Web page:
Pope Francis has responded to reports of sexual abuse and cover-up of abuse by the Roman Catholic Church.His letter comes after the Pennsylvania attorney-general revealed the comprehensive findings of a statewide investigative grand jury that spent two years uncovering abuse of children by Catholic priests, and a systematic cover up spanning decades by senior church leaders in Pennsylvania and the Vatican.
In an impassioned letter the Pope called on the Church to be close to victims in solidarity, and to join in acts of prayer and fasting in penance for such “atrocities”. In identifying with the victims, the Pope said: “The pain of the victims and their families is also our pain, and so it is urgent that we once more reaffirm our commitment to ensure the protection of minors and of vulnerable adults.”
The Pennsylvania investigation captured widespread sexual abuse and institutional cover up across the entire state. Building on investigations of the Altoona-Johnstown Diocese and the Philadelphia Archdiocese by previous grand juries, the 40th Statewide Grand Jury’s investigation covered the other Dioceses of Allentown, Erie, Harrisburg, Greensburg, Pittsburgh and Scranton, giving a complete picture of pervasive abuse in dioceses across Pennsylvania. The grand jury found:
- 301 Catholic priests identified as predator priests who sexually abused children while serving in active ministry in the church.
- Detailed accounts of over 1,000 children victimized sexually by predator priests, with the grand jury noting it believed the real number of victims was in the “thousands.”
- Senior church officials, including bishops, monsignors and others, knew about the abuse committed by priests, but routinely covered it up to avoid scandal, criminal charges against priests, and monetary damages to the dioceses.
- Priests committed acts of sexual abuse upon children, and were routinely shuttled to other parishes – while parishioners were left unaware of sexual predators in their midst.
The 884-page grand jury report documents scores of sexual assaults and rapes of children by priests, and the institutional cover ups that followed by senior church officials, including:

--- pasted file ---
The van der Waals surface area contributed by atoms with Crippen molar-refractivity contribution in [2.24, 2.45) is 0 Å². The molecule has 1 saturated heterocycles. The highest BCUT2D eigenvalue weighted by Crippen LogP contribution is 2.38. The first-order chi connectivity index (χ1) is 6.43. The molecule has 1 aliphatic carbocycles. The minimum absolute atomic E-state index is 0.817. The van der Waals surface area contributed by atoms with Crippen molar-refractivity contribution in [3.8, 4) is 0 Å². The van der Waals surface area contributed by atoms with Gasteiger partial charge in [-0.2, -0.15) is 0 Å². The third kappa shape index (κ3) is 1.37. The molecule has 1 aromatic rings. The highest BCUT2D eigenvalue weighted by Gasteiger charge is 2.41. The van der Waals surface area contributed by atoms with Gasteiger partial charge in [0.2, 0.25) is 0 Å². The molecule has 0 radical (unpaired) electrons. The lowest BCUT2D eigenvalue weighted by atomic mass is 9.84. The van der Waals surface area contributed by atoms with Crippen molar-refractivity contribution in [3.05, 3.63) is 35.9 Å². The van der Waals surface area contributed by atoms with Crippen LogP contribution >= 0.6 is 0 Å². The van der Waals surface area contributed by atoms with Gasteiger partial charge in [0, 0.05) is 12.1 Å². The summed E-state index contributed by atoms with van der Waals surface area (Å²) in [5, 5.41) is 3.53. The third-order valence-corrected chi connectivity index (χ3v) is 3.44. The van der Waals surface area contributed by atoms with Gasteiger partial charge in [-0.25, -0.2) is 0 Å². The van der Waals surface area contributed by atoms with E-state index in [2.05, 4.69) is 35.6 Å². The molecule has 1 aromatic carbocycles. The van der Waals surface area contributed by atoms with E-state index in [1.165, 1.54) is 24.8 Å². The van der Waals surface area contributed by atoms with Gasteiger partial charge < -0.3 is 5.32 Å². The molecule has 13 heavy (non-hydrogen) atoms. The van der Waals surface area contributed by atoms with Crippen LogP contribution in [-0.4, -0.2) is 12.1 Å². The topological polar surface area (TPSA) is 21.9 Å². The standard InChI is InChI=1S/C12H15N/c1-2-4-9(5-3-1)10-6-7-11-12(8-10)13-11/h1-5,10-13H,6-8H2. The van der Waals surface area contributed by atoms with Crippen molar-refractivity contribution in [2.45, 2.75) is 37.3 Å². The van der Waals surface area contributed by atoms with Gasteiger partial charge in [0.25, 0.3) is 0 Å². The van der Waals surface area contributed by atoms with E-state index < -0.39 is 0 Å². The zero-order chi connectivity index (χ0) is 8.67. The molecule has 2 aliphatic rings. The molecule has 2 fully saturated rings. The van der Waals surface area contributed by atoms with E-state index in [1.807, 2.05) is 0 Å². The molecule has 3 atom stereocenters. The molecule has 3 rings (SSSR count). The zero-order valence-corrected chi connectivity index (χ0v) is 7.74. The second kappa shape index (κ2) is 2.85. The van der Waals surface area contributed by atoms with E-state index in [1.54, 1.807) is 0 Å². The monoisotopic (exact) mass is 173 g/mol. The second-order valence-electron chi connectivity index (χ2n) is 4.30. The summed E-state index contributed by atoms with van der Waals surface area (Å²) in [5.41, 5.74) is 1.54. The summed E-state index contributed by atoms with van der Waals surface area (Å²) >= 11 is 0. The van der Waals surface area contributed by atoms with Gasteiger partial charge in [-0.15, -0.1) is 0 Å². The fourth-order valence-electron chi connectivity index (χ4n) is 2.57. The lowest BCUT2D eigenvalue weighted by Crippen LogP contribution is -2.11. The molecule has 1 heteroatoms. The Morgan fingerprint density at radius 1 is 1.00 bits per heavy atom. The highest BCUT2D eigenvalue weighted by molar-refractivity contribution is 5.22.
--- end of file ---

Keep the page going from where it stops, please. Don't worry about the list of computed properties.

- In the Diocese of Erie, (41 predator priests named), one priest, Father Chester Gawronski, fondled boys and told them he was giving them a “cancer check.” Gawronski provided the Diocese with a list of 41 “possible” victims. He confessed to multiple instances of sexual abuse. Yet from 1987 until 2002 – 15 years – Gawronski remained in active ministry, repeatedly reassigned to new parishes.
- In the Diocese of Allentown (37 predator priests named), one priest, Father Michael Lawrence rubbed a 12-year-old boy’s genitals so roughly the boy felt pain. “Please help me, I sexually molested a boy,” Lawrence admitted to a church official, who noted the confession in a confidential memo. Even after that admission, the Diocese ruled: “the experience will not necessarily be a horrendous trauma” for the victim. Lawrence was left in ministry for years by three different Bishops.
- In the Diocese of Greensburg (20 predator priests named), one priest, Father Raymond Lukac, impregnated a 17-year-old, forged another pastor’s signature on a marriage certificate, then divorced the girl shortly after she gave birth. Despite that, Lukac remained in ministry while the Diocese sought a “benevolent bishop” in another state to take the predator, hiding him from justice.
- In the Diocese of Harrisburg (45 predator priests named), one priest, Father Joe Pease, sexually assaulted a boy repeatedly when the victim was between 13 and 15. Pease admitted to diocese officials to once finding the victim naked upstairs in the rectory – but called it “horse play”. In a secret memo, the Diocese noted: “At this point we are at an impasse—allegations and no admission” before cycling Pease through church-run treatment and allowing him back in active ministry for seven more years.
- In the Diocese of Pittsburgh (99 predator priests named), a group of at least four predator priests groomed and abused young boys. They used whips, violence and sadism in sexually assaulting their young victims. One boy, not yet 18, was forced to stand on a bed in a rectory, strip naked, and pose as Christ on the Cross for the priests. They took photos of their victim, adding them to a collection of child pornography which they produced and shared on church grounds.
- In the Diocese of Scranton (59 predator priests named), one priest, Thomas Skotek, raped a young girl, got her pregnant, and arranged an abortion. The Bishop, James Timlin, expressed his feelings in a letter: “This is a very difficult time in your life, and I realize how upset you are. I too share your grief.” The bishop’s letter was not sent to the girl. It was addressed to the rapist.
To read the full grand jury report: https://www.attorneygeneral.gov/report
The Pope’s letter in full:
“If one member suffers, all suffer together with it” (1 Cor 12:26). These words of Saint Paul forcefully echo in my heart as I acknowledge once more the suffering endured by many minors due to sexual abuse, the abuse of power and the abuse of conscience perpetrated by a significant number of clerics and consecrated persons. Crimes that inflict deep wounds of pain and powerlessness, primarily among the victims, but also in their family members and in the larger community of believers and nonbelievers alike. Looking back to the past, no effort to beg pardon and to seek to repair the harm done will ever be sufficient. Looking ahead to the future, no effort must be spared to create a culture able to prevent such situations from happening, but also to prevent the possibility of their being covered up and perpetuated. The pain of the victims and their families is also our pain, and so it is urgent that we once more reaffirm our commitment to ensure the protection of minors and of vulnerable adults.